We pretend all will keep, even worm and hook
in that cool murky world of enough, and time.
Sunday, October 4, 2009
Thursday, October 1, 2009
Here's what one famous writer has to say about the novel:
Unflinching and mysterious, Conquering Venus is that rare combination of poetic and page-turner. Collin Kelley who refreshingly faces taboos head-on has packed his cinematic debut novel with compelling characters, meaty plot twists and satisfying surprises. This novel is freshly contemporary as well as, in its own fashion, a love letter to Paris.
Oops, that's not a famous writer, that's moi. But still, you can trust me, it's a great read! Oh, and some other writers who aren't his close, personal friends have said great things about the book, including Charles McNair and Gary Zebrun.
You can order it from any bookstore if it's not stocked there, you can buy it on Amazon, and you can order it directly from VHP.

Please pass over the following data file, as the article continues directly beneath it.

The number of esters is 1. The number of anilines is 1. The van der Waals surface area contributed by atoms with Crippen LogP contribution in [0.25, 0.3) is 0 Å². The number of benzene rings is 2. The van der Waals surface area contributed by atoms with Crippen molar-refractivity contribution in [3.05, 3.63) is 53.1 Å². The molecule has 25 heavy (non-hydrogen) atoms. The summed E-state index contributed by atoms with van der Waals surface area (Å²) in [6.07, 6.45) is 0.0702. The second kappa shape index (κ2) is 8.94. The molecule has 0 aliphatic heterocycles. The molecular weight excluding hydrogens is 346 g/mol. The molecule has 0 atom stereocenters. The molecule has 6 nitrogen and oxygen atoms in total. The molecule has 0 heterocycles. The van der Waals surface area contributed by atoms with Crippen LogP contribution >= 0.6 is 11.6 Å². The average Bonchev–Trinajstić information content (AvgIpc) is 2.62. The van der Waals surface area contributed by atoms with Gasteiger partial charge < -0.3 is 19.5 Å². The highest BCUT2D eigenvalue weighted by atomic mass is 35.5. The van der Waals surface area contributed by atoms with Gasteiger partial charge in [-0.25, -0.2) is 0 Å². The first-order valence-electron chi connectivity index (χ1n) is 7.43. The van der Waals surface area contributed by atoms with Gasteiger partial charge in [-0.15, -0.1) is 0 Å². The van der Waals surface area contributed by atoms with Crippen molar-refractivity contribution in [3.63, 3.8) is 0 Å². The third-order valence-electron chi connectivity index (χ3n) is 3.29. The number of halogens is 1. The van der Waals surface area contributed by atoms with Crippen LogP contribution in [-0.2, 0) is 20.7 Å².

I'm headed to L.A. this weekend. I'll be staying with an old high school friend and his beautiful family. Always great food and swimming pool time there. They are taking me to something called the Avocado Festival. I expect it to be a bacchanalia as it always is with them.
I reconnected with this old friend not long ago after not talking to him since high school. He's such an upstanding citizen now that have so much fun teasing him about the things he did in high school. One time he snuck out of history class through an open window and the teacher didn't notice--not until he did it the third or fourth time. Everyone played dumb about how he escaped. I "passed" Chemistry class only because this dear friend changed my grades in the grade book for me when that teacher had left the room, probably for a drink from his flask. This friend also taught me how to drive a stick shift at the fairgrounds, so if not for him I never could have driven cool sports cars.
On Sunday I'll be at the West Hollywood Book Fair. if you're in the area, come by, see our books and say hi. The three lovely authors present will be happy to sign your books or body parts.